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Identify Connectives Showing Cause and Effect

In this worksheet, students will practise identifying and using connectives that show cause and effect.

'Identify Connectives Showing Cause and Effect' worksheet

Key stage:  KS 2

Year:  Year 6 English worksheets

Curriculum topic:   Writing: Composition

Curriculum subtopic:   Build Paragraph Cohesion

Popular topics:   Adverbs worksheets, Writing worksheets

Difficulty level:  

Worksheet Overview

Connectives are used to make links between and within sentences, and they help writing to flow. 


These sentences show why something happens, and the connectives used are often referred to as cause and effect connectives.


The army was exhausted and could fight no longer. Thus the battle was lost.

Jamie was very tired. Because of this, he went to bed early tonight.


                                                                                      sleeping boy                                                                                


If connectives are used to link clauses within the same sentence, they are called conjunctions.


The vase smashed because I accidentally knocked it when I was dusting.

You haven't finished your work, so you can't go out to play.


                                                                                          angry boy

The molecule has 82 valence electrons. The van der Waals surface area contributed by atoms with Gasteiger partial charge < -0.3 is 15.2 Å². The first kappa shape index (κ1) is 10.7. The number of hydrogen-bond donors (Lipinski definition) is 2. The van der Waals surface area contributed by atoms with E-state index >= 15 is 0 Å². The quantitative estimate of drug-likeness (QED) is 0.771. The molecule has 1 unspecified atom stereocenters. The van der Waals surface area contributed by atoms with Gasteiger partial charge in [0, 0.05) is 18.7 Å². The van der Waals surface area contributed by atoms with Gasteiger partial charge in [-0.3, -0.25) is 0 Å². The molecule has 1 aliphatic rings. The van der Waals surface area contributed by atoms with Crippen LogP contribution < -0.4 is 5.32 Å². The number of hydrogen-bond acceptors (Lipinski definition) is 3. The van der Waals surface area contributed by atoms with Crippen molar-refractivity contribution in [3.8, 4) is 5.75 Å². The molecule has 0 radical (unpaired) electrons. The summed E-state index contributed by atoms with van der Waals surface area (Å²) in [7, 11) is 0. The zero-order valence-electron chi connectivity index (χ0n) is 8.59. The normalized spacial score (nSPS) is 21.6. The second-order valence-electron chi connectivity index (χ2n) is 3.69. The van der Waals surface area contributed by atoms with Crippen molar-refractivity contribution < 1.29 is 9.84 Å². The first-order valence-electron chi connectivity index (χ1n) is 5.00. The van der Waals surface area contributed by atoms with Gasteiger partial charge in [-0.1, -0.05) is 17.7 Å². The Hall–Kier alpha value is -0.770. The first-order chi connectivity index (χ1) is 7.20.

The cause and effect connectives on the following list are not conjunctions but connecting adverbs. They should be used to link sentences rather than within a sentence:





as a result of this

because of this

thanks to this


Joey ate too much cake at the party. Consequently, he was sick on the way home.

Note that this is two separate sentences. It is notJoey ate too much cake at the party consequently he was sick on the way home.


Connectives used within a sentence are called conjunctions and link clauses together to create a sentence.


There are seven conjunctions that link two main clauses together: for, and, nor, but, or, yet and so.

These can be easily remembered by taking the first letter of each conjunction to make the word FANBOYS


Other conjunctions link a main clause to one or more subordinate clauses and there are many examples of these.

Here are just a few of them: because, although, while, since, after


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